Treating Algae Blooms with Copper Sulfate
Algae is one of the most common, and annoying, problems faced by water treatment plants and wastewater treatment plants. It’s a problem that requires swift action to ensure that it does not affect production or release toxins that could change the properties of the water. To combat this problem, many believe that applying a copper sulfate solution to the infected water will reduce and cure algae blooms. While this method has been widely used and promulgated, it is an ineffective and dangerous solution to a safely treatable problem. Here are ten reasons not to use copper sulfate as a solution to your algae bloom infestation.
- It doesn’t treat the causes of algae in your pond. When it is applied to an infected water location it can treat only the visible symptoms of algae. Instead of targeting the nutrients that cause the algae to grow in the first place, it only targets algae itself. For this reason, copper sulfate becomes ineffective—it kills the algae, which then sinks to the bottom of the pond where it decays and releases additional toxins which can create more blooms, essentially resulting in a larger problem than you started with.
- It is toxic to humans. When used to combat algae blooms in water, copper sulfate can create a hazard to humans. Since copper sulfate is easily absorbed through the skin, those that dispense it must be extremely cautious to avoid even minimal skin contact with it. If contact occurs, it can cause itching and permanent yellow discoloration of the skin. Additionally, if ingested (through inhalation of the powder or through drinking it) copper sulfate can cause immediate vomiting, and if retained in the stomach: unconsciousness, burning pain, nausea, diarrhea, headache, shock, and unconsciousness. These risks are documented by the EPA who have classified copper sulfate as a class 1-highly toxic chemical, which requires a poison warning displayed on all labels. Ultimately, copper sulfate is an unnecessary risk to those who dispense it. The potential damage to human health far outweighs the benefits of curing an algae bloom.
- It is more likely to contribute to rebound blooms. It quickly sinks once applied to water, which causes it to accumulate as a heavy metal precipitate. This accumulation of copper sulfate and the decaying algae leads to the release of toxins and can result in the accumulated mass to resurface or “rebound” to levels similar, or higher, than the original bloom. It also accelerates the recycling of phosphorus which can promote algae blooms as well. Thus, using copper sulfate will create more work in the end.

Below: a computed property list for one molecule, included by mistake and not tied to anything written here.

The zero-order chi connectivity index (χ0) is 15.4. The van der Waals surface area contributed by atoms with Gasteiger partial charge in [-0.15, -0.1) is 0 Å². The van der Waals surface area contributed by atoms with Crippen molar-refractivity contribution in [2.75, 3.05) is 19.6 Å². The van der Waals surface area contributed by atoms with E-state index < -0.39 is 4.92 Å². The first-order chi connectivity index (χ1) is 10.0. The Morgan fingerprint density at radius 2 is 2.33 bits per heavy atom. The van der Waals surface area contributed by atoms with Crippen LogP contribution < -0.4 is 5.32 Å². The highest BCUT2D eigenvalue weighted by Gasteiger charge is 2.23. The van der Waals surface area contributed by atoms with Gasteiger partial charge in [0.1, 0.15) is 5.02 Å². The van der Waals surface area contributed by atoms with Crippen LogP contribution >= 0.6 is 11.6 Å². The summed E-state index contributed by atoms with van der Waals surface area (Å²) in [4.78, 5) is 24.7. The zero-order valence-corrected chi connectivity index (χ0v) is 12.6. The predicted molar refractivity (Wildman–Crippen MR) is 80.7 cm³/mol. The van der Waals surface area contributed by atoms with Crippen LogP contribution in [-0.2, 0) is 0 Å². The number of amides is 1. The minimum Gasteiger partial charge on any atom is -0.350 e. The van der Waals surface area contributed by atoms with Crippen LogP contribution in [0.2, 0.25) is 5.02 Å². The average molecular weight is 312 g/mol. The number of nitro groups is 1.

- It does not biodegrade. As stated above, copper sulfate accumulates as a heavy metal precipitate once it is applied to water. Because of this, it does not biodegrade. A buildup of copper sulfate can lead to a sterile water bottom, which can decrease and kill beneficial bacteria. It is not natural and cannot be removed without the assistance of other chemicals or treatments.
- It is detrimental to plant and aquatic life. The accumulation of copper sulfate after application can create a sterile water bottom where important nutrients and bacteria that fish and other aquatic life need are killed off. Copper sulfate can weaken the aquatic food chain by killing off weaker fish who need the nutrients to survive, this leads to overpopulation of some species for short periods of time (until they die off because they are without a food source). It also creates over-oxygenated water which can also cause plants to die. Lastly, animals that drink from this water may be at increased risk of injury or death.
- Its buildup is expensive to dispose of. Once a buildup of copper sulfate occurs, it may be considered hazardous waste. When disposal is required, this hazardous waste status can make it more expense to get rid of, due to requiring professional cleanup.
- It can make water runoff hazardous. Copper sulfate is known to build up once used, and can cause runoff water to become potentially hazardous to those who encounter it. Water that has been contaminated with copper sulfate can be harmful to crops, animals, and people. For this reason, copper sulfate is an unnecessary danger.
- City and state officials are concerned about the safety of copper sulfate use. Concerns about the effects of copper sulfate on human and animal health have considerably changed the views of state legislatures and cities about its use. Ultimately, states want a solution that will provide them with more positives than negatives, and it will not do that.
- It is highly corrosive. Another issue with copper sulfate is that it is highly corrosive to steel, iron, and galvanized pipes. It cannot be stored in metal containers and must only come in contact with stainless steel, Monel, or plastic. Copper sulfate’s corrosive nature makes it incompatible with cost-effective methods for storage and thus becomes more of a nuisance to use than a benefit.
- There are better solutions. There’s always a silver lining. At least that’s what we believe at ATS. We understand your need to remove algae from water—be it a lake, pond, municipal water, or treatment plant. That’s why we offer solutions to this pesky algae problem without using a single drop of copper sulfate. Our solutions do not cause major health concerns or create adverse environmental impact. Contact us to learn more about how ATS can help you solve your algae problem safely.